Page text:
health

Bare

I’m not in the best of shape.  I carry about forty pounds extra from where I should probably be.  According to the Wii, I should weigh under 150 lbs, but that seems low to me.  Maybe it’s not, but I think with a little muscle, for my height, it’s probably more likely 160-165.

I suspect at 150, my ribs would stick out, which I don’t care for.

That said, I’m not ashamed of my body.  While I’m no male model, I’m not grotesquely obese.  If this were 1897, I’d be considered a healthy man.  They seemed to like a bit of a gut on a man back then; it showed affluence, I think.

I lived a year in Finland during my teenage years.  We regularly hit the sauna in the evening, a tradition that I enjoyed so much, it would be my greatest joy to have one of those puppies here, leaf beatings included.

In case anyone’s not aware, the rest of the world outside our Puritan English-speaking sensibilities give way less of a shit about nudity than we do.  It’s a matter of objective fact that our obsession with sex and nudity as sins is insane compared to our relative sanction of violence in media.  Personally, I love the Victorian concept of murder as a truly awful thing; we think little of blowing people away in our books and movies and TV shows.  We generally only care when it’s a main character we’ve grown attached to.  I don’t live in the United States, but I suspect that and their insane lack of gun laws has created a social psychosis around the subject.  A movie can show multiple people getting killed and get a PG-13 rating, but a tit comes out and we’re flirting with R.

I don’t mind being naked.  It doesn’t bother me.  Most of the time, regardless of temperature, I’d rather be barefoot and minimally clothed.  It’s my preferred mode.  I spent enough time naked around others in Finland to mostly do away with that phobia.  Admittedly, I was much skinnier then, but still, the best way to break any fear is to face it.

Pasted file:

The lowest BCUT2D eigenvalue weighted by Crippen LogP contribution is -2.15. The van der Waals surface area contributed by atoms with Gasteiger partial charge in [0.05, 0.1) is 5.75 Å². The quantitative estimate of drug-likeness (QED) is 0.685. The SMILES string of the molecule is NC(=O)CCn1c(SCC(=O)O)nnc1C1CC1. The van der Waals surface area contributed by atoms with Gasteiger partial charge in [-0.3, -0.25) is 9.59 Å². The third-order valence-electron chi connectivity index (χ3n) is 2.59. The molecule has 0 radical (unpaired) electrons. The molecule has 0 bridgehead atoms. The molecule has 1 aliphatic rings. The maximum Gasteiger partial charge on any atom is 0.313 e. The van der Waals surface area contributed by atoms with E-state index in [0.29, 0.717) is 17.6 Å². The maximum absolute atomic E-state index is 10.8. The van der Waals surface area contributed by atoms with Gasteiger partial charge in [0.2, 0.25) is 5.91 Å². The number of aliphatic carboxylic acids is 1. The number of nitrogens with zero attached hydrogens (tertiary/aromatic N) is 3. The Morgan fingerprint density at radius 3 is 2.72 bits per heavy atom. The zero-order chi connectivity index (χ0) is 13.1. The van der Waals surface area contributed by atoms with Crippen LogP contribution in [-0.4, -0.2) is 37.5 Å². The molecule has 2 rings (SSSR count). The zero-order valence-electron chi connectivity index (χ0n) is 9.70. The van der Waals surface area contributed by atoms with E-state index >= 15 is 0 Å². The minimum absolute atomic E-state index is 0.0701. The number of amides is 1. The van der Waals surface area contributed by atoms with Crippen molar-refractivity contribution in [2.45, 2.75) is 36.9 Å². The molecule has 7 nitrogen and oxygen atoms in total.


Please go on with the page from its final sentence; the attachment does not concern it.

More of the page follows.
I don’t see anything wrong with the human body.  I agree with body positivity, but I hate that it has a tendency to backlash against the concept of being fit.

Objectively, it’s better to be in good shape than it is to be obese.  You’re healthier, you have more energy, you’re more attractive to others, these are all facts.

That said, I don’t think we need to conform to anyone else’s standard of beauty.  We can look however we feel like looking; it’s understood that this look will not be everyone’s cup of tea.  It may not even be a majority’s cup of tea.  That’s reality.  Some people don’t like purple hair and tattoos.  Some don’t like rippling muscles and extreme definition.

Should we judge on that?  Not primarily, obviously.  That the person is someone we can connect with is infinitely more important.  However, physical attraction is a part of it; without it, there’s just a very close friendship.

Hence, the idea that I get in shape.  It’s important to me, not only for my physical health and not, you know, dying at an early age, but to be attractive to my wife.  It’s part of it.

That doesn’t mean there needs to be a particular ideal.  You’re into what you’re into.  Some women may actually like dad bods; I suspect many more would prefer Ryan Gosling’s chiseled abs, no matter what they tell their significant other.  It’s understandable.

We don’t need to hold ourselves to unattainable standards or an appearance we don’t enjoy, but we’d be fools to think that just because we’re happy with the way we look that everyone should be automatically attracted to us.  That’s not the way it works, either way.  We should be happy with how we look, because we are happy with it.  Body positivity has nothing to do with other people.

And it’s not even not about being comfortable naked.  I’m fine with that.  I just don’t want to die young.  I like the look on my wife’s face when she’s into me.  And I’ve got a long way to go still with the goals I’ve set, and I started way too late to run out of time now.

That means eating healthier, losing weight and getting into shape.

Because for me to get what I need out of life, I can’t be 200 lbs plus anymore.

The last thing I want is to fall into George R.R. Martin territory where people wonder if I’m going to make it to the end of my novels because of my obesity.  I have a lot left to give; I’m just getting started.

And sure, I might get hit by a bus tomorrow.  The point is, if this is all we get, why hasten the end, if we can avoid it?

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